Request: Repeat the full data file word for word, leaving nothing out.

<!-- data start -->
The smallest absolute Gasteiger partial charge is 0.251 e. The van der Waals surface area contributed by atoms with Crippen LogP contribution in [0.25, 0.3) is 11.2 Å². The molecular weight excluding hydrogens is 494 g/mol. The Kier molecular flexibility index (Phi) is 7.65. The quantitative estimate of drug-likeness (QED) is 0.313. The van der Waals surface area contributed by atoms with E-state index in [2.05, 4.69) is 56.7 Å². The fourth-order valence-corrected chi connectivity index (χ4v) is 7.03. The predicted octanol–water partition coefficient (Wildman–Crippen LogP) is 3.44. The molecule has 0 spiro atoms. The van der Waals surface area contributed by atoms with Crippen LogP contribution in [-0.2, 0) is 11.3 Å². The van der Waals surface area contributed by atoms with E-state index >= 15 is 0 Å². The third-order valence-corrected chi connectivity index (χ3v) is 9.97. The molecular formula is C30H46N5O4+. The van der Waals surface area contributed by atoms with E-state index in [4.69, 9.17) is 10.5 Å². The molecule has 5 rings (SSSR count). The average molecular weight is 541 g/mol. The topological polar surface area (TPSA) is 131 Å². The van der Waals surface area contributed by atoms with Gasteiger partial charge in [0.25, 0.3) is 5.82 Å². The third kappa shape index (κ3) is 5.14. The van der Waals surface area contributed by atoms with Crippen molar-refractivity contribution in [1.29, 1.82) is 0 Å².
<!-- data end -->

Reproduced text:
The smallest absolute Gasteiger partial charge is 0.251 e. The van der Waals surface area contributed by atoms with Crippen LogP contribution in [0.25, 0.3) is 11.2 Å². The molecular weight excluding hydrogens is 494 g/mol. The Kier molecular flexibility index (Phi) is 7.65. The quantitative estimate of drug-likeness (QED) is 0.313. The van der Waals surface area contributed by atoms with E-state index in [2.05, 4.69) is 56.7 Å². The fourth-order valence-corrected chi connectivity index (χ4v) is 7.03. The predicted octanol–water partition coefficient (Wildman–Crippen LogP) is 3.44. The molecule has 0 spiro atoms. The van der Waals surface area contributed by atoms with Crippen LogP contribution in [-0.2, 0) is 11.3 Å². The van der Waals surface area contributed by atoms with E-state index >= 15 is 0 Å². The third-order valence-corrected chi connectivity index (χ3v) is 9.97. The molecular formula is C30H46N5O4+. The van der Waals surface area contributed by atoms with E-state index in [4.69, 9.17) is 10.5 Å². The molecule has 5 rings (SSSR count). The average molecular weight is 541 g/mol. The topological polar surface area (TPSA) is 131 Å². The van der Waals surface area contributed by atoms with Gasteiger partial charge in [0.25, 0.3) is 5.82 Å². The third kappa shape index (κ3) is 5.14. The van der Waals surface area contributed by atoms with Crippen molar-refractivity contribution in [1.29, 1.82) is 0 Å².